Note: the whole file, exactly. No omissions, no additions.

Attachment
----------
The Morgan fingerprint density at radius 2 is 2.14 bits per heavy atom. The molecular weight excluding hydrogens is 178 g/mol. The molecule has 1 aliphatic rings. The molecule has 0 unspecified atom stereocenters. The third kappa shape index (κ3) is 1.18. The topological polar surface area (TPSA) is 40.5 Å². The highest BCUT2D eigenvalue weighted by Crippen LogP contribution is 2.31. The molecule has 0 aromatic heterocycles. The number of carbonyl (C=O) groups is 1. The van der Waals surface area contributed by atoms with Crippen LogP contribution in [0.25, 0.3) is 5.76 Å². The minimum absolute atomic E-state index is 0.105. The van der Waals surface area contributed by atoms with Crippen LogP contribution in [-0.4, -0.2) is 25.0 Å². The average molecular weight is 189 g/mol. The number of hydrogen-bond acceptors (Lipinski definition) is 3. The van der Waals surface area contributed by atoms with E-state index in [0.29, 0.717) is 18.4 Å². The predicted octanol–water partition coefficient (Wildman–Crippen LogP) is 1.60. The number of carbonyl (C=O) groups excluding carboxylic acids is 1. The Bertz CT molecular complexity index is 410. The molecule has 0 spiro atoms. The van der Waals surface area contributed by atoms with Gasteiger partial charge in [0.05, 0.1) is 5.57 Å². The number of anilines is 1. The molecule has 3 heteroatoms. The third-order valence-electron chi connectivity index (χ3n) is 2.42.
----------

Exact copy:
The Morgan fingerprint density at radius 2 is 2.14 bits per heavy atom. The molecular weight excluding hydrogens is 178 g/mol. The molecule has 1 aliphatic rings. The molecule has 0 unspecified atom stereocenters. The third kappa shape index (κ3) is 1.18. The topological polar surface area (TPSA) is 40.5 Å². The highest BCUT2D eigenvalue weighted by Crippen LogP contribution is 2.31. The molecule has 0 aromatic heterocycles. The number of carbonyl (C=O) groups is 1. The van der Waals surface area contributed by atoms with Crippen LogP contribution in [0.25, 0.3) is 5.76 Å². The minimum absolute atomic E-state index is 0.105. The van der Waals surface area contributed by atoms with Crippen LogP contribution in [-0.4, -0.2) is 25.0 Å². The average molecular weight is 189 g/mol. The number of hydrogen-bond acceptors (Lipinski definition) is 3. The van der Waals surface area contributed by atoms with E-state index in [0.29, 0.717) is 18.4 Å². The predicted octanol–water partition coefficient (Wildman–Crippen LogP) is 1.60. The number of carbonyl (C=O) groups excluding carboxylic acids is 1. The Bertz CT molecular complexity index is 410. The molecule has 0 spiro atoms. The van der Waals surface area contributed by atoms with Gasteiger partial charge in [0.05, 0.1) is 5.57 Å². The number of anilines is 1. The molecule has 3 heteroatoms. The third-order valence-electron chi connectivity index (χ3n) is 2.42.